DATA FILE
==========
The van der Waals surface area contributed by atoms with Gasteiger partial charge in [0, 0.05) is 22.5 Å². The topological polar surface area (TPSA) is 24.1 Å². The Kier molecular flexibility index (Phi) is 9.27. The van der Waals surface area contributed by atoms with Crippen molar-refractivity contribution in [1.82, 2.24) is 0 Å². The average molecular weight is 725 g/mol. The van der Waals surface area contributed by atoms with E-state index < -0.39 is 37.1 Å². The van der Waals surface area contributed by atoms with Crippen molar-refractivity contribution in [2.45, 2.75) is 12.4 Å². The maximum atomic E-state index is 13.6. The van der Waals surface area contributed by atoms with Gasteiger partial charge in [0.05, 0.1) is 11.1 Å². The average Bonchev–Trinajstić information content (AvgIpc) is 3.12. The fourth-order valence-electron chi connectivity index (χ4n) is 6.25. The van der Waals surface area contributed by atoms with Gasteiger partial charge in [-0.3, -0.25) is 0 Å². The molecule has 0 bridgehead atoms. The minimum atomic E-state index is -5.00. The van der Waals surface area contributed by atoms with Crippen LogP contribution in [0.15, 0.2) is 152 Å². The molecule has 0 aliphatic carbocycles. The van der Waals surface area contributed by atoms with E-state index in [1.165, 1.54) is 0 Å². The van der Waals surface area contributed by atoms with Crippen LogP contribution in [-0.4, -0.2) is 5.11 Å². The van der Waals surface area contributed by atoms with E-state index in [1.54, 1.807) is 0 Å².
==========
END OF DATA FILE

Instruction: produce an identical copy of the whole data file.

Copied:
The van der Waals surface area contributed by atoms with Gasteiger partial charge in [0, 0.05) is 22.5 Å². The topological polar surface area (TPSA) is 24.1 Å². The Kier molecular flexibility index (Phi) is 9.27. The van der Waals surface area contributed by atoms with Crippen molar-refractivity contribution in [1.82, 2.24) is 0 Å². The average molecular weight is 725 g/mol. The van der Waals surface area contributed by atoms with E-state index < -0.39 is 37.1 Å². The van der Waals surface area contributed by atoms with Crippen molar-refractivity contribution in [2.45, 2.75) is 12.4 Å². The maximum atomic E-state index is 13.6. The van der Waals surface area contributed by atoms with Gasteiger partial charge in [0.05, 0.1) is 11.1 Å². The average Bonchev–Trinajstić information content (AvgIpc) is 3.12. The fourth-order valence-electron chi connectivity index (χ4n) is 6.25. The van der Waals surface area contributed by atoms with Gasteiger partial charge in [-0.3, -0.25) is 0 Å². The molecule has 0 bridgehead atoms. The minimum atomic E-state index is -5.00. The van der Waals surface area contributed by atoms with Crippen LogP contribution in [0.15, 0.2) is 152 Å². The molecule has 0 aliphatic carbocycles. The van der Waals surface area contributed by atoms with E-state index in [1.165, 1.54) is 0 Å². The van der Waals surface area contributed by atoms with Crippen LogP contribution in [-0.4, -0.2) is 5.11 Å². The van der Waals surface area contributed by atoms with E-state index in [1.54, 1.807) is 0 Å².